PIANGO had its origins in the growing movement towards increased networking amongst Pacific Island NGOs which commenced in the late 1970s.
The historical framework of the region has included both French and British colonialism, which has left a legacy that needs addressing in order to enable selfhood for all the communities within the Pacific. Pacific island nations vary between fully sovereign and independent countries, to freely associating states and non-self governing territories relating to the United States, France and New Zealand. Geographic distance is also a factor which inhibits communication between the nations of the Pacific, given the logistics of transport, communication and language.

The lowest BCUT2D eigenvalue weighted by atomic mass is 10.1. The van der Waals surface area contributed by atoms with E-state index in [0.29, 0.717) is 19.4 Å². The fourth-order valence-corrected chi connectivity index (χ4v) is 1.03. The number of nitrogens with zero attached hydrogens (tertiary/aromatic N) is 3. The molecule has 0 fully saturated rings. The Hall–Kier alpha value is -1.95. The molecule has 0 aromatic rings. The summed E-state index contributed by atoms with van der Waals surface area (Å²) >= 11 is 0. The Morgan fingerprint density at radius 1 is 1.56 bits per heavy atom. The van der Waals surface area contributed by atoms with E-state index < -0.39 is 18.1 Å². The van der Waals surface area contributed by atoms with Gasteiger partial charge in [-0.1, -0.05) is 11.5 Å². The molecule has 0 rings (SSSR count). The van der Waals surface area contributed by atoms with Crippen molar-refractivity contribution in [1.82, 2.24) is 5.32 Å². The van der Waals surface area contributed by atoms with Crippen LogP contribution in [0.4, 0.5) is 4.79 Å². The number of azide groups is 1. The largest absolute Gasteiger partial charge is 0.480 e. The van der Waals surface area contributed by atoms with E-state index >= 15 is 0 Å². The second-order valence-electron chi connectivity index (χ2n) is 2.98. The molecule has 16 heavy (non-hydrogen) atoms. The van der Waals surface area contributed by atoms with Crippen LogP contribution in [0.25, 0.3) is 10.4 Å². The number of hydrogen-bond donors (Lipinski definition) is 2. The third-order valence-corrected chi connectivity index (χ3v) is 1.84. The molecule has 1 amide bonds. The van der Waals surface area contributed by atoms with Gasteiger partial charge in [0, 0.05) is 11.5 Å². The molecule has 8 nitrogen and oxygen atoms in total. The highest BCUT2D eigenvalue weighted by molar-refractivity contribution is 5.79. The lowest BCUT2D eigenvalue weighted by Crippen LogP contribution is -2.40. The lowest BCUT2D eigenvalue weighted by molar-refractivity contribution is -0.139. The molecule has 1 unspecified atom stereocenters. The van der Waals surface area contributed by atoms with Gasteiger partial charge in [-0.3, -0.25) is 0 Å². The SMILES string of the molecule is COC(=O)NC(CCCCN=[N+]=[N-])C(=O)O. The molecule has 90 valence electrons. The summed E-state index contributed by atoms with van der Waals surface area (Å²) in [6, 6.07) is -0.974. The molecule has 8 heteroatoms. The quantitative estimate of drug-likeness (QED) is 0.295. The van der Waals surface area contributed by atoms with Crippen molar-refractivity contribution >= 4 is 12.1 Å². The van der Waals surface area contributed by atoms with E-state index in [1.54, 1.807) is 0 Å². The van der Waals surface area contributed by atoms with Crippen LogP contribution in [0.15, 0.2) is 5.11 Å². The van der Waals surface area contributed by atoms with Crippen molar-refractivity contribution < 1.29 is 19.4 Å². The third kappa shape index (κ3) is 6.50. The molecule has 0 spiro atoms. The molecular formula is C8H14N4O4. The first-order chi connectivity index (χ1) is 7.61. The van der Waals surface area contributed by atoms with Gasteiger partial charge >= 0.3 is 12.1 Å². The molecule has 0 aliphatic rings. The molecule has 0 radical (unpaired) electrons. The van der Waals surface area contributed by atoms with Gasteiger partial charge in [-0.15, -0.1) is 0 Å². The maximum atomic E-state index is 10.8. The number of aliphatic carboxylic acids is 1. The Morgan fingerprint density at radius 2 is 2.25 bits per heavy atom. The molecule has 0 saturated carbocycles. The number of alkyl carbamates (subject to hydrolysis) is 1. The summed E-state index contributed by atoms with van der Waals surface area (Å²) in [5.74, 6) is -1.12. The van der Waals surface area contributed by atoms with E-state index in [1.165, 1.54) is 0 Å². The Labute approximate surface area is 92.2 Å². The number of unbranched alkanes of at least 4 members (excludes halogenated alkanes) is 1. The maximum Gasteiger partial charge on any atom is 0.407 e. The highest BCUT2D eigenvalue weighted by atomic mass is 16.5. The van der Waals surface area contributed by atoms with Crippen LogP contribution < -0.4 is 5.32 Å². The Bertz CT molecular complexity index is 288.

Following a process of regional consultation, the first PIANGO Council was held in August 1991 in Pago Pago, American Samoa. The Council was funded by a range of donors, including the Australian International Development Assistance Bureau (AIDAB), the Commonwealth Foundation, the Government of New Zealand, and the United Nations Development Program (UNDP).
The meeting was attended by more than 60 NGO delegates from 22 Pacific countries. The idea of forming an NGO network to facilitate regional programs and action was discussed, and there was unanimous support for the formal establishment of PIANGO. A constitution was drafted, guidelines were set for its operation, and a Coordinating Committee was elected.
Since then, PIANGO has taken significant steps to increase its profile and establish itself as an effective support organisation to NGOs throughout the Pacific. Activities over the past years have come under the following programme areas; Information Sharing, Capacity Building, Strengthening Key Relationships, and Ensuring Quality Performance.
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